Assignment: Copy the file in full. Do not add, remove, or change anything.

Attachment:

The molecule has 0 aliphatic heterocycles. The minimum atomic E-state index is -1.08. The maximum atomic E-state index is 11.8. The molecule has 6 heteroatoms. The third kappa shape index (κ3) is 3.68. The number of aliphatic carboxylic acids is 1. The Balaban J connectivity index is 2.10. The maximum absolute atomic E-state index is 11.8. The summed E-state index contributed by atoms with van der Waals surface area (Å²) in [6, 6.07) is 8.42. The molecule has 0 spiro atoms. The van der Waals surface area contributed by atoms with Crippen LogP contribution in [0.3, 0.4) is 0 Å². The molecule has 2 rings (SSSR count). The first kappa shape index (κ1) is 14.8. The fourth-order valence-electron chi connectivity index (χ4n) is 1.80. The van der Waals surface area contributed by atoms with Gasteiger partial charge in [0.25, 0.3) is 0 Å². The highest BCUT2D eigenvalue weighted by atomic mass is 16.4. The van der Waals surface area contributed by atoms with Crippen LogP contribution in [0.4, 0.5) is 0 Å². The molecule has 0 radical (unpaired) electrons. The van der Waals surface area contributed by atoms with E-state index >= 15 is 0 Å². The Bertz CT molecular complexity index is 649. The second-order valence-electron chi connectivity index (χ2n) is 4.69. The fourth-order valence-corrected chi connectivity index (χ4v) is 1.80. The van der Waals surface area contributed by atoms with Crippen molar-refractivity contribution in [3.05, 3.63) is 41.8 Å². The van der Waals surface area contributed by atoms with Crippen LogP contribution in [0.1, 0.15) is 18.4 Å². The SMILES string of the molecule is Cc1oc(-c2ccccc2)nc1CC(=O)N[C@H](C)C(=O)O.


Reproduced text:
The molecule has 0 aliphatic heterocycles. The minimum atomic E-state index is -1.08. The maximum atomic E-state index is 11.8. The molecule has 6 heteroatoms. The third kappa shape index (κ3) is 3.68. The number of aliphatic carboxylic acids is 1. The Balaban J connectivity index is 2.10. The maximum absolute atomic E-state index is 11.8. The summed E-state index contributed by atoms with van der Waals surface area (Å²) in [6, 6.07) is 8.42. The molecule has 0 spiro atoms. The van der Waals surface area contributed by atoms with Crippen LogP contribution in [0.3, 0.4) is 0 Å². The molecule has 2 rings (SSSR count). The first kappa shape index (κ1) is 14.8. The fourth-order valence-electron chi connectivity index (χ4n) is 1.80. The van der Waals surface area contributed by atoms with Gasteiger partial charge in [0.25, 0.3) is 0 Å². The highest BCUT2D eigenvalue weighted by atomic mass is 16.4. The van der Waals surface area contributed by atoms with Crippen LogP contribution in [0.4, 0.5) is 0 Å². The molecule has 0 radical (unpaired) electrons. The van der Waals surface area contributed by atoms with E-state index >= 15 is 0 Å². The Bertz CT molecular complexity index is 649. The second-order valence-electron chi connectivity index (χ2n) is 4.69. The fourth-order valence-corrected chi connectivity index (χ4v) is 1.80. The van der Waals surface area contributed by atoms with Crippen molar-refractivity contribution in [3.05, 3.63) is 41.8 Å². The van der Waals surface area contributed by atoms with Crippen LogP contribution in [0.1, 0.15) is 18.4 Å². The SMILES string of the molecule is Cc1oc(-c2ccccc2)nc1CC(=O)N[C@H](C)C(=O)O.